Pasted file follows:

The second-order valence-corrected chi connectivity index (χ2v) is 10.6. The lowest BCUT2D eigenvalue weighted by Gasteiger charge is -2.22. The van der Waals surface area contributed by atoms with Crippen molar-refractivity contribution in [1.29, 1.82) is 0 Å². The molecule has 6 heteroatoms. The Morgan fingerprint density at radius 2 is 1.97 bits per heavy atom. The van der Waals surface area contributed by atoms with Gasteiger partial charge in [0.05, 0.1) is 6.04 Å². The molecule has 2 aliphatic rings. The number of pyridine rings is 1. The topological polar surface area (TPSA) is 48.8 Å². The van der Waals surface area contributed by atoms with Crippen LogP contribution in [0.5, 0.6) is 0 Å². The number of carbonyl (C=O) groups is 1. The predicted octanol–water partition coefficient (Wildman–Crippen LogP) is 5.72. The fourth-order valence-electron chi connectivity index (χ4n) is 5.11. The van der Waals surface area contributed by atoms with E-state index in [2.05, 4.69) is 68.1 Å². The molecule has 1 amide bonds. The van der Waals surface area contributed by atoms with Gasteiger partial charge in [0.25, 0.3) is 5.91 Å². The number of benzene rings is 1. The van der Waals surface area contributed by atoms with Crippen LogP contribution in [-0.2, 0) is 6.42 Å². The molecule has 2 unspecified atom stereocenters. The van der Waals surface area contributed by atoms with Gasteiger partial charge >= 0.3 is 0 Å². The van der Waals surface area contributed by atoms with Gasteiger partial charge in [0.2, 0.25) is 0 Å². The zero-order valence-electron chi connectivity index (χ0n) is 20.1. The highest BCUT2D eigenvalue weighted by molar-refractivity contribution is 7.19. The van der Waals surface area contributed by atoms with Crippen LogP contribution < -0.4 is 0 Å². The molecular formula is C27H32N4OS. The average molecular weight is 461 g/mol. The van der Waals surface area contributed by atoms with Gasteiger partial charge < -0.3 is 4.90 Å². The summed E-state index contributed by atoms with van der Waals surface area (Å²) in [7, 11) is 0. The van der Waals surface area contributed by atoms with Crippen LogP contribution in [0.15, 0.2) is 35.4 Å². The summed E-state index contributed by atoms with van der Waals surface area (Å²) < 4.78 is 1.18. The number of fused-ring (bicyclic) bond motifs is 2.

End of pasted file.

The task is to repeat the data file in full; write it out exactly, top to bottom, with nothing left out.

The second-order valence-corrected chi connectivity index (χ2v) is 10.6. The lowest BCUT2D eigenvalue weighted by Gasteiger charge is -2.22. The van der Waals surface area contributed by atoms with Crippen molar-refractivity contribution in [1.29, 1.82) is 0 Å². The molecule has 6 heteroatoms. The Morgan fingerprint density at radius 2 is 1.97 bits per heavy atom. The van der Waals surface area contributed by atoms with Gasteiger partial charge in [0.05, 0.1) is 6.04 Å². The molecule has 2 aliphatic rings. The number of pyridine rings is 1. The topological polar surface area (TPSA) is 48.8 Å². The van der Waals surface area contributed by atoms with Crippen LogP contribution in [0.5, 0.6) is 0 Å². The number of carbonyl (C=O) groups is 1. The predicted octanol–water partition coefficient (Wildman–Crippen LogP) is 5.72. The fourth-order valence-electron chi connectivity index (χ4n) is 5.11. The van der Waals surface area contributed by atoms with E-state index in [2.05, 4.69) is 68.1 Å². The molecule has 1 amide bonds. The van der Waals surface area contributed by atoms with Gasteiger partial charge in [0.25, 0.3) is 5.91 Å². The number of benzene rings is 1. The van der Waals surface area contributed by atoms with Crippen LogP contribution in [-0.2, 0) is 6.42 Å². The molecule has 2 unspecified atom stereocenters. The van der Waals surface area contributed by atoms with Gasteiger partial charge >= 0.3 is 0 Å². The van der Waals surface area contributed by atoms with Gasteiger partial charge in [0.2, 0.25) is 0 Å². The zero-order valence-electron chi connectivity index (χ0n) is 20.1. The highest BCUT2D eigenvalue weighted by molar-refractivity contribution is 7.19. The van der Waals surface area contributed by atoms with Crippen LogP contribution < -0.4 is 0 Å². The molecular formula is C27H32N4OS. The average molecular weight is 461 g/mol. The van der Waals surface area contributed by atoms with Gasteiger partial charge < -0.3 is 4.90 Å². The summed E-state index contributed by atoms with van der Waals surface area (Å²) in [7, 11) is 0. The van der Waals surface area contributed by atoms with Crippen LogP contribution in [0.15, 0.2) is 35.4 Å². The summed E-state index contributed by atoms with van der Waals surface area (Å²) < 4.78 is 1.18. The number of fused-ring (bicyclic) bond motifs is 2.